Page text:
Among the masterful examinations, parsings, and findings in Michael Weiss’s and Peter Pomerantsev’s new report on Russian disinformation comes a section with which I am, (un)fortunately, intimately familiar. Describing the opacity of Western think-tank funding, Weiss and Pomerantsev cite one case – one individual – in particular:
The investigative spadework done by Radio Free Europe / Radio Liberty’s Robert Coalson forced The New York Times to append an editorial note to the bottom of an op-ed written by Brenda Shaffer entitled “Russia’s Next Land Grab”—she meant Nagorno-Karabakh—explaining that Shaffer had worked as an advisor for “strategic affairs” for Rovnag Abdullayev, the president of the state oil company of Azerbaijan. “Like other Op-Ed contributors,” the Times’ editors admitted, “the writer, Brenda Shaffer, signed a contract obliging her to disclose conflicts of interest, actual or potential. Had editors been aware of her ties to the company, they would have insisted on disclosure.” (In another layer of irony, as Coalson observed, the same newspaper had conducted its own investigation into Azerbaijani money and influence-peddling in Washington designed to shore up support for the oil-rich dictatorship as “an important security partner.”) In a letter to the paper, Transparify’s Till Bruckner argued that “the NYT may be unwittingly aiding and abetting the very manipulations of public opinion and government policies that it publicly deplores.” The Times has promised to be more rigorous in exploring the interests of its contributors.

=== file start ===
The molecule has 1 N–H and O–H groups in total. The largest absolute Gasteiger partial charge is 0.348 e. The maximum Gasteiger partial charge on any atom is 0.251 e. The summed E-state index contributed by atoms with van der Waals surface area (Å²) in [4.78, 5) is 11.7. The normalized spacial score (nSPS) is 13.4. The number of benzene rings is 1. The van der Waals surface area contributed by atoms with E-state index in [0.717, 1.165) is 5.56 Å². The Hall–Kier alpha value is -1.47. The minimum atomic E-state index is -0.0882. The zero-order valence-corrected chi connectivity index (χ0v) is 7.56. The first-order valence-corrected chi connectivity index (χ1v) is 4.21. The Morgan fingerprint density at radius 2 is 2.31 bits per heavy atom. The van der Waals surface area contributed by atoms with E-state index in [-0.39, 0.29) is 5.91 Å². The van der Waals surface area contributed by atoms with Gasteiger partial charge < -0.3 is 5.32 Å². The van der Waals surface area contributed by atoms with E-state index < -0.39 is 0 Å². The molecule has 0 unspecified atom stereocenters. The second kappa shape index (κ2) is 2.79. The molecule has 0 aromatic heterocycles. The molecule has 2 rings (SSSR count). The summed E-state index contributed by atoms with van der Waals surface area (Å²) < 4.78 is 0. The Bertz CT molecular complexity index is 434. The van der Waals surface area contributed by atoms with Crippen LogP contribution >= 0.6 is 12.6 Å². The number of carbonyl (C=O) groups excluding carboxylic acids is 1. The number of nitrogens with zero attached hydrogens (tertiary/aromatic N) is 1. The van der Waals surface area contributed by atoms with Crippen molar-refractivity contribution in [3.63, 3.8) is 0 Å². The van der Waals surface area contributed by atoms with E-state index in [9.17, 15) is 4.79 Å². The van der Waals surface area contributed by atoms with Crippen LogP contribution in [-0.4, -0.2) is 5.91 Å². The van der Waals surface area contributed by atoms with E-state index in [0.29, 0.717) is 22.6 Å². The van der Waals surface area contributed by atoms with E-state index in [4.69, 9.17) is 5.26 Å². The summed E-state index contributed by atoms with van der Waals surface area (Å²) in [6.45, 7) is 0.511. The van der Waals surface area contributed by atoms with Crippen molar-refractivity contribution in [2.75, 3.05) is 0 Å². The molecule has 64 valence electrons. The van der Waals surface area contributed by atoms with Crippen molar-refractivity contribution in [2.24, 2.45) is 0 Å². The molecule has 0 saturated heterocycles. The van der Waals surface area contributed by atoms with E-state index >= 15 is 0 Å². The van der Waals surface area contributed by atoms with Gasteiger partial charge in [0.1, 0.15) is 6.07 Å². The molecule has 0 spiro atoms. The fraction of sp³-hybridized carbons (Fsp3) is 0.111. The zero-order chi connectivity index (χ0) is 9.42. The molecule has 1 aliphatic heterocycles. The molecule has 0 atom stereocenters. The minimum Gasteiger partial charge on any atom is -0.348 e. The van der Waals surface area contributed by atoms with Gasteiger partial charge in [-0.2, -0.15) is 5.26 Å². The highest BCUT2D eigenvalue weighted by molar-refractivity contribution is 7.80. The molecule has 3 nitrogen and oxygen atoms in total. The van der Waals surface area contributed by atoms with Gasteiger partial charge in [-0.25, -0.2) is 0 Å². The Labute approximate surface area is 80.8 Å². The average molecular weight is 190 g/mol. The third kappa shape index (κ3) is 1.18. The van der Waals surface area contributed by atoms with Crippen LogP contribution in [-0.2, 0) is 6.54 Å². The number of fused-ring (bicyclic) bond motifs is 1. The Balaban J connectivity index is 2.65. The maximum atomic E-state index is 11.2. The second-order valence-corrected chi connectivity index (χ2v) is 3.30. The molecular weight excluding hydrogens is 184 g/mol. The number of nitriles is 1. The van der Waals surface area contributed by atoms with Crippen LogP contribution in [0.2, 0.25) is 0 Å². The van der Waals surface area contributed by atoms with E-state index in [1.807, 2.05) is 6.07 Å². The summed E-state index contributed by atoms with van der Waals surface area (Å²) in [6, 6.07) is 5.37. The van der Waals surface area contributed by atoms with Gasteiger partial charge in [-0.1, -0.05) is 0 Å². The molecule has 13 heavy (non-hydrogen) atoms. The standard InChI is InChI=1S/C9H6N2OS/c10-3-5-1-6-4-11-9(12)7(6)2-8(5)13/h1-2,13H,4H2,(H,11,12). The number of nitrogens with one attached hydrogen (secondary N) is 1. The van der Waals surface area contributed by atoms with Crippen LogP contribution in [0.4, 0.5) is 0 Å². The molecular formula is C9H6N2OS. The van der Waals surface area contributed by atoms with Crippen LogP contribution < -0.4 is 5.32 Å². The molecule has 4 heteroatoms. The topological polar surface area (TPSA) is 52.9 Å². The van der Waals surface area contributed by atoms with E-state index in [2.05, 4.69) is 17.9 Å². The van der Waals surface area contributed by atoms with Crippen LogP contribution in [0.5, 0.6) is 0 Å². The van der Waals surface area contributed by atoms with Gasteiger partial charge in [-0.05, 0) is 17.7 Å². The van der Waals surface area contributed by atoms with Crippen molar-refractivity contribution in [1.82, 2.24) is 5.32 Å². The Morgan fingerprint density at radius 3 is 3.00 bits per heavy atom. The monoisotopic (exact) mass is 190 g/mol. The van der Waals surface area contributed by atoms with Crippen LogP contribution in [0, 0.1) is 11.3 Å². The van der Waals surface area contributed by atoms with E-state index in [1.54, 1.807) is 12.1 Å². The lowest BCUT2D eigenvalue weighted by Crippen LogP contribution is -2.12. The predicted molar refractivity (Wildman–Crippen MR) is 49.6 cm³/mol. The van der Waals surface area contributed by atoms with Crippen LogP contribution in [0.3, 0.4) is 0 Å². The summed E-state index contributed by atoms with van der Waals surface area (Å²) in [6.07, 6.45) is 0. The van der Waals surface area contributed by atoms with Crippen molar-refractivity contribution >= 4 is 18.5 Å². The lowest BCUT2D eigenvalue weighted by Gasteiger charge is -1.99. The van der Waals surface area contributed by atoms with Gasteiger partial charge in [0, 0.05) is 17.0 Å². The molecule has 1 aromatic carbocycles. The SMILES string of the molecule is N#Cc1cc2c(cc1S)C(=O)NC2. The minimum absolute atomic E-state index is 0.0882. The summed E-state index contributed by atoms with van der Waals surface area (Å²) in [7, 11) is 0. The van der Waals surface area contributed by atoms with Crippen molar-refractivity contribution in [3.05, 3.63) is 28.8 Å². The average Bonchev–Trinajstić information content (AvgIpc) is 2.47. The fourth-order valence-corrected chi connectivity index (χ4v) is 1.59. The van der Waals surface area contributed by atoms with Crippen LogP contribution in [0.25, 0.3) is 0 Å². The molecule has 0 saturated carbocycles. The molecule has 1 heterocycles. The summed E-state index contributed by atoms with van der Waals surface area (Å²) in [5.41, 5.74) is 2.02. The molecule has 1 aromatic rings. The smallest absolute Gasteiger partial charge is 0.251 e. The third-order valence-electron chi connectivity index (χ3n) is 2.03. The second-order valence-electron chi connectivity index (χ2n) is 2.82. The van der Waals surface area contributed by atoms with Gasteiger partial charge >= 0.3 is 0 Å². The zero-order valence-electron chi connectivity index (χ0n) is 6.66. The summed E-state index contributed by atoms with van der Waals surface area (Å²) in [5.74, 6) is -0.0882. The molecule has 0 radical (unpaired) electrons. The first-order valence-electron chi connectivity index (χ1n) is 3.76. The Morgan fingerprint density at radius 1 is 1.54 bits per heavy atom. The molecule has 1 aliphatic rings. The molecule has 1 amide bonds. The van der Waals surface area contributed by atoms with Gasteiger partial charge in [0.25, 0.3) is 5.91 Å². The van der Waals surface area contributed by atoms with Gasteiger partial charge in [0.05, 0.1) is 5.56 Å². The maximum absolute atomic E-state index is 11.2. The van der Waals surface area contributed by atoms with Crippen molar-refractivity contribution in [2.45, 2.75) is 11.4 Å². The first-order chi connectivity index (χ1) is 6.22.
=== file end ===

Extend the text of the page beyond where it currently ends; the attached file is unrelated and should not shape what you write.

Shaffer, of course, became the subject of a recent round of the news-cycle fodder, declining in somewhat spectacular fashion to answer my questions about her links to the Azeri state-backed fuel company. On its own, the event could have been a one-off – an unfortunate moment of control lost, of public embarrassment, of uncomfortable realization.
But the moment didn’t come in a vacuum, and the fallout’s still pushing forward. Not only did the Times issue a clarification on Shaffer’s op-ed, but, earlier this month, the Washington Post elected to attach a similar correction to one of Shaffer’s prior write-ups. Instead of the professor and visiting scholar she’d like to posit, Shaffer is, instead, the academic who has ignominiously forced both of the flagship American newspapers to issue corrections alongside her pieces. And now, she’s also a leitmotif within the most substantive public report to date on the Kremlin’s disinformaiton campaign, and the related monies corrupting think tanks and academic types alike.
Unfortunately, it appears Shaffer hasn’t taken her discomfiting call-outs to heart. According to the agenda for this week’s religious tolerance conference in Baku, Shaffer will be speaking – without any hint of her relation with the main engine of Azerbaijan’s economy well-being. Just like her time at Columbia, Shaffer has opted to obfuscate her relationship with Baku.
Hopefully this report – which deserves to be read in full – will be enough to tip the scales. But I’m not holding my breath.